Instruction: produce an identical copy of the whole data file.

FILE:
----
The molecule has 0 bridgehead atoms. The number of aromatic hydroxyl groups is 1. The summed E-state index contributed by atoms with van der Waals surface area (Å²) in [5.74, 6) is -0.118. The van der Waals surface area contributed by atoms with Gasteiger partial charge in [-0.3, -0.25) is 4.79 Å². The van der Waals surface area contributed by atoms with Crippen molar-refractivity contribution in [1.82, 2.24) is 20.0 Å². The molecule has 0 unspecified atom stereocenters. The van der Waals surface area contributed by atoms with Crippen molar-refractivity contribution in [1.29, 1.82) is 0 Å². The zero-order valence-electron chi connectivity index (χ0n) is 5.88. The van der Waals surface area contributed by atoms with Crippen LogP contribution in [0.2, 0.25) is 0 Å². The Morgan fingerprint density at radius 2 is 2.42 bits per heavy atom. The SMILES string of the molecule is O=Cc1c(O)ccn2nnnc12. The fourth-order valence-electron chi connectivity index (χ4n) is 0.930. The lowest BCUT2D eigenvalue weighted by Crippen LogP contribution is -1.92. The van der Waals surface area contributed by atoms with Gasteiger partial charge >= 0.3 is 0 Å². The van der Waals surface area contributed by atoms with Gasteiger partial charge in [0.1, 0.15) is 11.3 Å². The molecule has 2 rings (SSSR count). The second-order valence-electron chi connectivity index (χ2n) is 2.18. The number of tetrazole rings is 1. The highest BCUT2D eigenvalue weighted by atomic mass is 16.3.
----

The molecule has 0 bridgehead atoms. The number of aromatic hydroxyl groups is 1. The summed E-state index contributed by atoms with van der Waals surface area (Å²) in [5.74, 6) is -0.118. The van der Waals surface area contributed by atoms with Gasteiger partial charge in [-0.3, -0.25) is 4.79 Å². The van der Waals surface area contributed by atoms with Crippen molar-refractivity contribution in [1.82, 2.24) is 20.0 Å². The molecule has 0 unspecified atom stereocenters. The van der Waals surface area contributed by atoms with Crippen molar-refractivity contribution in [1.29, 1.82) is 0 Å². The zero-order valence-electron chi connectivity index (χ0n) is 5.88. The van der Waals surface area contributed by atoms with Crippen LogP contribution in [0.2, 0.25) is 0 Å². The Morgan fingerprint density at radius 2 is 2.42 bits per heavy atom. The SMILES string of the molecule is O=Cc1c(O)ccn2nnnc12. The fourth-order valence-electron chi connectivity index (χ4n) is 0.930. The lowest BCUT2D eigenvalue weighted by Crippen LogP contribution is -1.92. The van der Waals surface area contributed by atoms with Gasteiger partial charge >= 0.3 is 0 Å². The van der Waals surface area contributed by atoms with Gasteiger partial charge in [0.1, 0.15) is 11.3 Å². The molecule has 2 rings (SSSR count). The second-order valence-electron chi connectivity index (χ2n) is 2.18. The number of tetrazole rings is 1. The highest BCUT2D eigenvalue weighted by atomic mass is 16.3.